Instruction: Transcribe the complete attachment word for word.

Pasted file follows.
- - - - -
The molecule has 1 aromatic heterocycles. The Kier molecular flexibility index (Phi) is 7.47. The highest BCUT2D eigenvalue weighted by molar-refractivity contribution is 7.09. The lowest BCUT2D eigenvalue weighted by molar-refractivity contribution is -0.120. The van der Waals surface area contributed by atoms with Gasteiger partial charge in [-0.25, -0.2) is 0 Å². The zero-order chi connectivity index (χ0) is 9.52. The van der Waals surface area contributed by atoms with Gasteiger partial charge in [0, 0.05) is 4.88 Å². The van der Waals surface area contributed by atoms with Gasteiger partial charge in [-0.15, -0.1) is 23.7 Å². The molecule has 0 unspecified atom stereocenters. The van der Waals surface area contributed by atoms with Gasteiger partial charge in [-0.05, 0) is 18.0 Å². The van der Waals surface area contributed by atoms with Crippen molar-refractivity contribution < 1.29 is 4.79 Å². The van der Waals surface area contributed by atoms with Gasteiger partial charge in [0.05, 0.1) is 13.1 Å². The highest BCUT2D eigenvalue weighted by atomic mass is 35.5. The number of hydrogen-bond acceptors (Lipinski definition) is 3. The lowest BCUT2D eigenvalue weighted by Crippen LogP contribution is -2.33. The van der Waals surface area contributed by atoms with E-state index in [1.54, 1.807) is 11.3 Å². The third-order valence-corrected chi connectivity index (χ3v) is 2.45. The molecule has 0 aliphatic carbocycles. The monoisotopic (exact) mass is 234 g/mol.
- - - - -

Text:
The molecule has 1 aromatic heterocycles. The Kier molecular flexibility index (Phi) is 7.47. The highest BCUT2D eigenvalue weighted by molar-refractivity contribution is 7.09. The lowest BCUT2D eigenvalue weighted by molar-refractivity contribution is -0.120. The van der Waals surface area contributed by atoms with Gasteiger partial charge in [-0.25, -0.2) is 0 Å². The zero-order chi connectivity index (χ0) is 9.52. The van der Waals surface area contributed by atoms with Gasteiger partial charge in [0, 0.05) is 4.88 Å². The van der Waals surface area contributed by atoms with Gasteiger partial charge in [-0.15, -0.1) is 23.7 Å². The molecule has 0 unspecified atom stereocenters. The van der Waals surface area contributed by atoms with Gasteiger partial charge in [-0.05, 0) is 18.0 Å². The van der Waals surface area contributed by atoms with Crippen molar-refractivity contribution < 1.29 is 4.79 Å². The van der Waals surface area contributed by atoms with Gasteiger partial charge in [0.05, 0.1) is 13.1 Å². The highest BCUT2D eigenvalue weighted by atomic mass is 35.5. The number of hydrogen-bond acceptors (Lipinski definition) is 3. The lowest BCUT2D eigenvalue weighted by Crippen LogP contribution is -2.33. The van der Waals surface area contributed by atoms with E-state index in [1.54, 1.807) is 11.3 Å². The third-order valence-corrected chi connectivity index (χ3v) is 2.45. The molecule has 0 aliphatic carbocycles. The monoisotopic (exact) mass is 234 g/mol.